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Big Business to telecoms: Hear us now?
Verizon and BellSouth are only two carriers to make the grade in a customer loyalty survey.
May 23, 2005: 5:59 AM EDT
By Paul R. La Monica, CNN/Money senior writer
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NEW YORK (CNN/Money) - The telecommunications industry isn't exactly known for having great service -- and a study released Monday confirms that many businesses aren't overjoyed with their telecom service providers.

Walker Information, an Indianapolis research and consulting firm that tracks customer satisfaction, conducted a survey of more than 2,000 large corporations in March and found that only 39 percent of respondents felt loyal to their telecom vendors.

"Generally, telecom service satisfaction and loyalty is lower than in the rest of the information technology industry," said Phil Bounsall, a Walker Information executive vice president.

Walker tracked 37 different brands in five sectors of telecom: wireless service, local voice, long-distance voice, Internet service and wireless handsets.

Merger headaches=lost customers?

Among the three voice service categories, Verizon (Research) and BellSouth (Research) were the only companies that businesses cited as "loyalty leaders", meaning that in addition to being satisfied, customers also planned to spend more with these companies. The other companies were either in limbo or lagged as far as the loyalty they inspired, Walker said.

Verizon was cited as the only leader in wireless while it and BellSouth were named leaders in long distance. None of the companies was cited as a leader in local service.

In Internet access, Verizon, BellSouth and Time Warner Cable were named leaders. (Time Warner Cable, like CNN/Money, is owned by Time Warner. (Research) Another Time Warner unit, America Online, was part of the survey but was not named a leader.)

The findings come at a critical time for the telecom industry, as a wave of mergers could create integration woes and compound already strained customer relationships.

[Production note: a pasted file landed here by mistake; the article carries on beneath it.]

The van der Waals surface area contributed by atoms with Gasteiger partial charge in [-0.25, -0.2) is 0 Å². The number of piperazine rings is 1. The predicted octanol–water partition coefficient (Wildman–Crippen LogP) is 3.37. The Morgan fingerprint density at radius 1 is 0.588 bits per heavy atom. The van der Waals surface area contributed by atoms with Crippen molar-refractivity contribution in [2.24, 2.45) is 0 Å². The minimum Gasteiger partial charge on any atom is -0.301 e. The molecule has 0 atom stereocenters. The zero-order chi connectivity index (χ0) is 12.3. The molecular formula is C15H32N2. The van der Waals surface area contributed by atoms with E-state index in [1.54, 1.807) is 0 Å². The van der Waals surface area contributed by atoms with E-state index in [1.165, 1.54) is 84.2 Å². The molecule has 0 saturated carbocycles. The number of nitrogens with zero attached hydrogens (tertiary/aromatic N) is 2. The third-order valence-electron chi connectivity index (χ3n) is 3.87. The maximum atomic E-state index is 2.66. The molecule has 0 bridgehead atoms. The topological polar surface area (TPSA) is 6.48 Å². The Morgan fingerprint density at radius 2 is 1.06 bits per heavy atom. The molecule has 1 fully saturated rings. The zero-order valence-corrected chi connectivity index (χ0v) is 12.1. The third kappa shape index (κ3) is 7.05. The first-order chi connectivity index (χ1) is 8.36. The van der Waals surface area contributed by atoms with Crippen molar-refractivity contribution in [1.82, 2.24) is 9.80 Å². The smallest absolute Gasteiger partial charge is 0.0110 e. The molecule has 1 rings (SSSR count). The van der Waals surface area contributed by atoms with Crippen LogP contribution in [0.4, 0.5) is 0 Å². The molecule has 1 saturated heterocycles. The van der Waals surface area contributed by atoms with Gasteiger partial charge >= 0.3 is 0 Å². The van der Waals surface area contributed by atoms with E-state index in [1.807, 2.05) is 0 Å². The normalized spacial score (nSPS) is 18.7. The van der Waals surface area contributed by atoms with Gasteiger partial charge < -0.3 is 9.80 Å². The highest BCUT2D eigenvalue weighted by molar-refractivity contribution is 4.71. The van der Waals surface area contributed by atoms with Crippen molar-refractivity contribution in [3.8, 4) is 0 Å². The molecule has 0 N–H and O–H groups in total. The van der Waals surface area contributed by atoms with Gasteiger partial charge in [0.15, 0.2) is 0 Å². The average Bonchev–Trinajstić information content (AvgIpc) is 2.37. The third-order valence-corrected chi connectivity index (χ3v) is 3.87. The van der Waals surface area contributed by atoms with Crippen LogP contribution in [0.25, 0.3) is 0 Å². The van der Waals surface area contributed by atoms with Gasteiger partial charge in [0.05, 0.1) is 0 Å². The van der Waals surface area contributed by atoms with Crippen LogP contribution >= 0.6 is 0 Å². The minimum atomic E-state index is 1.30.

BellSouth is the only major carrier not involved in a big merger, so the fact that it already has a strong reputation with customers could give it a further edge.

SBC (Research) is buying long-distance firm AT&T (Research) while Sprint (Research) is merging with wireless rival Nextel (Research). These four firms did not make the cut as a leader in any category. Neither did Cingular, the wireless firm that is majority-owned by SBC and bought AT&T Wireless last year. BellSouth has a minority stake in Cingular.

With this in mind, it will be interesting to see what happens to Verizon, which has agreed to buy MCI (Research). The long-distance company, which was not named a loyalty leader in the survey, turned down several higher bids from another telecom, Qwest (Research), citing customers' preference for Verizon.

Tellingly, Qwest also failed to be identified as a leader in either local or long-distance service.

"Verizon has a chance to leverage customer loyalty in wireless and long distance," Bounsall said.

Good service pays dividends

But are loyalty and customer satisfaction really important or just touchy-feely buzzwords? Walker's data showed there is a tangible financial benefit for the leaders.

The research firm said companies with the worst loyalty scores, the laggards, reported lower annual sales and earnings growth, as well as smaller operating profit margins, compared to the leaders. What's more, stock prices of the loyalty leaders outperformed the laggards by 34 percent over the past five years, according to the study. (Walker does not identify which companies are the laggards.)

But perhaps the most interesting aspect of the study was that businesses don't show nearly as much loyalty to service providers as they do to the companies that make wireless devices.

Of the eight firms tracked in the survey, four were named leaders: Nokia (Research), Motorola (Research), Sony Ericsson and Research in Motion (Research), which makes the popular Blackberry.

And with more businesses substituting landlines with wireless services, that could be a problem for carriers since it suggests that companies care more about who makes their phones than which service they use on them.

"These findings could be the wireless service providers' worst nightmare if they indicate a shift in preference to the mobile handset [manufacturers]," said Iain Gillott, president of iGillott Research, a wireless industry consulting and research firm.

So with that in mind, the true telecom stock winners may not be service providers but the device makers that scored highly in customer satisfaction and loyalty.

"Looking at the results leads me to say that the probability for cell phone unit sales to continue surprising experts for a third consecutive year remains very high," said Albert Lin, an analyst with American Technology Research.

For a look at telecom stocks, click here.

For news about personal tech, click here.

The reporter of this story owns shares of Time Warner through his company's 401(k) plan.  Top of page

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